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76                                                                                                           B. POLEVOI
dugout and doing something at the table, he resumed the
subject he had been talking about:
"DoiA condemn the woman, AlextiT>Xjry to understand
her, my friend. She was like an old birch-tree in a big
forest, protected from the wind on every side. But no\v
she is like an old, rotten stump in a clearing, and her
only consolation is that chicken. Why don't you say some-
thing? Are you asleep? Well, sleep, sleep."
Alexei was asleep and not asleep. He lay under the
sheepskin coat that was pervaded with the sourish smell
of bread, the smell of an old peasant habitation; he heard
the soothing chirp of the cricket and ^ was reluctant to
move even a finger. He felt as though his body was bone-
less and had been filled with warm cotton wool, through
which the blood pulsated and throbbed. His fractured,
swollen feet burned, ached with an intense, gnawing-
pain, but he had not the strength to turn over or even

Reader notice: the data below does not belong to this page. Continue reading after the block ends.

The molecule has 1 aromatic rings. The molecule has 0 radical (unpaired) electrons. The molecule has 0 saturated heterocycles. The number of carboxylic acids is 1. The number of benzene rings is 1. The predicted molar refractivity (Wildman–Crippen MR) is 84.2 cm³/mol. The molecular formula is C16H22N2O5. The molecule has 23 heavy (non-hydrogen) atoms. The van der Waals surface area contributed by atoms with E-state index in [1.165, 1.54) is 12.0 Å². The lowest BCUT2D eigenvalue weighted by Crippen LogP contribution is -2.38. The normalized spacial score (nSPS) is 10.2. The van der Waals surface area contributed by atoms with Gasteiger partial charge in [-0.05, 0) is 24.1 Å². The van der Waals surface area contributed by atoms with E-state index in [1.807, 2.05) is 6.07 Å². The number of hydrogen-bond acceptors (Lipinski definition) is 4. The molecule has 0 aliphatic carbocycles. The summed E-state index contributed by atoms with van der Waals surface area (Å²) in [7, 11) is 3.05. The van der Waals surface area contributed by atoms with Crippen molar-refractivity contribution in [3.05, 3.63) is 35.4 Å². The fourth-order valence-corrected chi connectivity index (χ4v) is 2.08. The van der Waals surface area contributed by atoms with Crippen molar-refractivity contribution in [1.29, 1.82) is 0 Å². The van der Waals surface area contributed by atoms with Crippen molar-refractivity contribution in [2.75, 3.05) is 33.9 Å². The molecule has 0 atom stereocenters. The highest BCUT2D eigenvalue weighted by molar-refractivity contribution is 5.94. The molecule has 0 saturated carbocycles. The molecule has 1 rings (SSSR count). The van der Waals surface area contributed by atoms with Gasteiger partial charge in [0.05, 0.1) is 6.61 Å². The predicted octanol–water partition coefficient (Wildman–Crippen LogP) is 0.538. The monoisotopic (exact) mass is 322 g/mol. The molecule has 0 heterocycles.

In that state of semi-oblivion Alexei was conscious
of the life around him in snatches, as if it were not real
life, but the flickering of a series of fantastic, disconnected
scenes on a cinema screen.
Spring was here. The fugitive village was passing
through its most difficult days. The inhabitants were
eating the last of the provisions they had managed to
conceal in the ground, and which they had surreptitious-
ly unearthed at night in the gutted village and had
brought into the forest. The ground was thawing. The
hastily built dugouts "wept tears"; water dripped from
the walls and ceiling. The men who were waging partisan
warfare in the Olenin Forest, to the west of the under-
ground village, used to visit the place singly and at night;
but now they were cut off by the front line. Nothing was
heard of them. This worsened the already hard lot of
the women. And now spring was here, the snow was melt-
ing and they had to think of planting the crops and
digging the vegetable gardens.
The women went about care-worn and irritable. Every
now and again noisy quarrels and mutual recrimination
would break out in Grandad's dugout, during which the
women would enumerate all their old and new grievances,
real and imaginary. Sometimes sheer pandemonium